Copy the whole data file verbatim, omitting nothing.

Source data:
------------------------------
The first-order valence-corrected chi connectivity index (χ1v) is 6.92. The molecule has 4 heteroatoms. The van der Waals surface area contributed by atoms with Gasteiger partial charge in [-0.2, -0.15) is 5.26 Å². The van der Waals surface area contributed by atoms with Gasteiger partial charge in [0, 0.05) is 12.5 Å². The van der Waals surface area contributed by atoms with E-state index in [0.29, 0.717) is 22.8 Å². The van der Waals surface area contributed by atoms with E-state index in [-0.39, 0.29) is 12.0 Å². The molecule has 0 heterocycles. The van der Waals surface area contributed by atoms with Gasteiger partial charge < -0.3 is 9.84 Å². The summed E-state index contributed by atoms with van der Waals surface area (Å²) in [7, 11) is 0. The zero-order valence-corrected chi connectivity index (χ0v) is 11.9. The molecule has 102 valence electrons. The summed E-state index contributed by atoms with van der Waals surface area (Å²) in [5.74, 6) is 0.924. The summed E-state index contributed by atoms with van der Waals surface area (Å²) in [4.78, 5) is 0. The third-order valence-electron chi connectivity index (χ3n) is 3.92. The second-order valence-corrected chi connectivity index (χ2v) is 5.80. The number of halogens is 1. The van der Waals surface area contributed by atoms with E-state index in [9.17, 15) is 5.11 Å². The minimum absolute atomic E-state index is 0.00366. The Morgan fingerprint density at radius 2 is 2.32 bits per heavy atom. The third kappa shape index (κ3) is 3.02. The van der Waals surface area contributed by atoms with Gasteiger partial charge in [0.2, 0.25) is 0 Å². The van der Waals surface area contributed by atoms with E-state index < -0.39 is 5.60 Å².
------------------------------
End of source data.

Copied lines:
The first-order valence-corrected chi connectivity index (χ1v) is 6.92. The molecule has 4 heteroatoms. The van der Waals surface area contributed by atoms with Gasteiger partial charge in [-0.2, -0.15) is 5.26 Å². The van der Waals surface area contributed by atoms with Gasteiger partial charge in [0, 0.05) is 12.5 Å². The van der Waals surface area contributed by atoms with E-state index in [0.29, 0.717) is 22.8 Å². The van der Waals surface area contributed by atoms with E-state index in [-0.39, 0.29) is 12.0 Å². The molecule has 0 heterocycles. The van der Waals surface area contributed by atoms with Gasteiger partial charge < -0.3 is 9.84 Å². The summed E-state index contributed by atoms with van der Waals surface area (Å²) in [7, 11) is 0. The zero-order valence-corrected chi connectivity index (χ0v) is 11.9. The molecule has 102 valence electrons. The summed E-state index contributed by atoms with van der Waals surface area (Å²) in [5.74, 6) is 0.924. The summed E-state index contributed by atoms with van der Waals surface area (Å²) in [4.78, 5) is 0. The third-order valence-electron chi connectivity index (χ3n) is 3.92. The second-order valence-corrected chi connectivity index (χ2v) is 5.80. The number of halogens is 1. The van der Waals surface area contributed by atoms with E-state index in [9.17, 15) is 5.11 Å². The minimum absolute atomic E-state index is 0.00366. The Morgan fingerprint density at radius 2 is 2.32 bits per heavy atom. The third kappa shape index (κ3) is 3.02. The van der Waals surface area contributed by atoms with Gasteiger partial charge in [0.2, 0.25) is 0 Å². The van der Waals surface area contributed by atoms with E-state index < -0.39 is 5.60 Å².